Do Fish Have Eyelids?

Answer

Most fish do not have eyelids, however sharks do have eyelids, even though they do not blink. Fish do not need eyelids since they have no need to maintain moisture over the cornea, the transparent front part of the eye. There is actually a fish called the four-eyed fish. These fish have eyes raised above the top part of their head and the eyes are divided in two separate parts. This allows them to see below and above the water surface simultaneously.
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Q&A Related to "Do Fish Have Eyelids?"
Fish do not have eyelids because the purpose of eyelids are to keep them moist so they don't dry up, and fish are already in water, so there is no purpose of eyelids for them.
http://wiki.answers.com/Q/Why_dont_fish_have_eyeli...
Fish spend time in an energy-saving state called "rest," but this is different
http://www.chacha.com/question/how-do-fish-with-no...
Most fish don't have eyelids because the purpose of eyelids is to keep eyes moist, and fish don't need that of course. But some fish do have eyelids, so they can protect their eyes
http://answers.yahoo.com/question/index?qid=201009...
Most fish do sleep but they can't close their eyes like humans because they don't have eyelids. Fish dont need to moisturize their eyes!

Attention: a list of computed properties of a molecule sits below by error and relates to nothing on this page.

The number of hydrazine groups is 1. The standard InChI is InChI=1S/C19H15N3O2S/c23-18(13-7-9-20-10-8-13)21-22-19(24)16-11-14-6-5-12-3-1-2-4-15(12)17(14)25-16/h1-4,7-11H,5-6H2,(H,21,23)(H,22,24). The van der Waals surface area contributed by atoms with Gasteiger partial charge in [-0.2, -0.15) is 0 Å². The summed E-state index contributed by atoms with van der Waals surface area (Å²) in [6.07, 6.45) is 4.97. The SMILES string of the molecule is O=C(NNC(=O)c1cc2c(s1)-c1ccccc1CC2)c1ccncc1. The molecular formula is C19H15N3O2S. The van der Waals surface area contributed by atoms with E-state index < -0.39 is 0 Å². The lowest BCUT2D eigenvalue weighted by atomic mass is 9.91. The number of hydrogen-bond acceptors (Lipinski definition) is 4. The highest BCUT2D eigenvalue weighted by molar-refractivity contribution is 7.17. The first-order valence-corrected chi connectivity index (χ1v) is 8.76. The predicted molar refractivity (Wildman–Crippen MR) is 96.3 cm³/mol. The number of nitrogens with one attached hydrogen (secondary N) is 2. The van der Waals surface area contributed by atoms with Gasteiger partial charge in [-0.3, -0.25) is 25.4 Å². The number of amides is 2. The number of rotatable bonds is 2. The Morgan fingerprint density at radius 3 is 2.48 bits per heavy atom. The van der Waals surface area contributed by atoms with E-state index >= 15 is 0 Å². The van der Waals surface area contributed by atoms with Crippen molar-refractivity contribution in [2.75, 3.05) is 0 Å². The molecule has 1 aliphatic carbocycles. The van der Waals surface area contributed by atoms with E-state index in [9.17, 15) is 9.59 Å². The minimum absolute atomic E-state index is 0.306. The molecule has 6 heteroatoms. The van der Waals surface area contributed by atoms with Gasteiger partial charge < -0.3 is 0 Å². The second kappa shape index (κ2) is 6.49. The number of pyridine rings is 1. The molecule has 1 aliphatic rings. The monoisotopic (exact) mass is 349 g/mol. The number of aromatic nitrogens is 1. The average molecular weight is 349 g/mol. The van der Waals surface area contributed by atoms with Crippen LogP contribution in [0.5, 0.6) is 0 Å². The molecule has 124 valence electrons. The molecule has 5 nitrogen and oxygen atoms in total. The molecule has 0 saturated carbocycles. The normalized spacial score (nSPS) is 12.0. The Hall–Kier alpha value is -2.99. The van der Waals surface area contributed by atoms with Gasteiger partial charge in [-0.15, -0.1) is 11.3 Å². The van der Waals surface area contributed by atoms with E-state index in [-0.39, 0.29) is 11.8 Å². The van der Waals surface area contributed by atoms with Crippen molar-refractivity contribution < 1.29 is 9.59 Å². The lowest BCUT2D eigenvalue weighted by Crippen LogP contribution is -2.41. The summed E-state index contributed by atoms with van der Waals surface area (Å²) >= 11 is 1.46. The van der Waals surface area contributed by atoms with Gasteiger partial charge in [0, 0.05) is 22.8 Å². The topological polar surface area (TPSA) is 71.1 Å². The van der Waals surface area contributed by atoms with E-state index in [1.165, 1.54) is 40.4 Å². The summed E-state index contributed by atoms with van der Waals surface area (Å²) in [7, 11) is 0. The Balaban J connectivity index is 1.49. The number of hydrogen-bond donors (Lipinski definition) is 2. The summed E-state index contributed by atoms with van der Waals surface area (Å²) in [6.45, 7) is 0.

http://www.kgbanswers.com/how-do-fish-sleep-if-the...
2 Additional Answers
Ask.com Answer for: do fish have eyelids
Most fish do not have eyelids.
Some sharks do retain a third, thin eyelid called a nictitating membrane.
There are some fish with eyelids; fish are not a truly monophyletic group. Therefore critters usually subsumed under the category 'fish' are actually not really closely related to one another. A shark is about as closely related to a gold fish as we are to a frog. What has been referred to as 'fish' is usually an aquatic animal with some form of torpedo-shaped body (certain variations permitted), gills and fins. Eyelids in land animals largely serve the purpose of keeping the eye moist, a function not required in aquatic animals. But they also protect the eye from mechanical impacts, and this certainly is a problem for all animals, aquatic or terrestrial, especially when they are predators. Take the shark example again: sharks often prey on large animals that in case of a struggle could injure the shark's eye. To protect itself, the shark with a nictitating membrane will close the membrane to cover the eye. Sharks lacking the membrane will roll back their eyes and thus protect their eyes with their sclera that contains cartelage.
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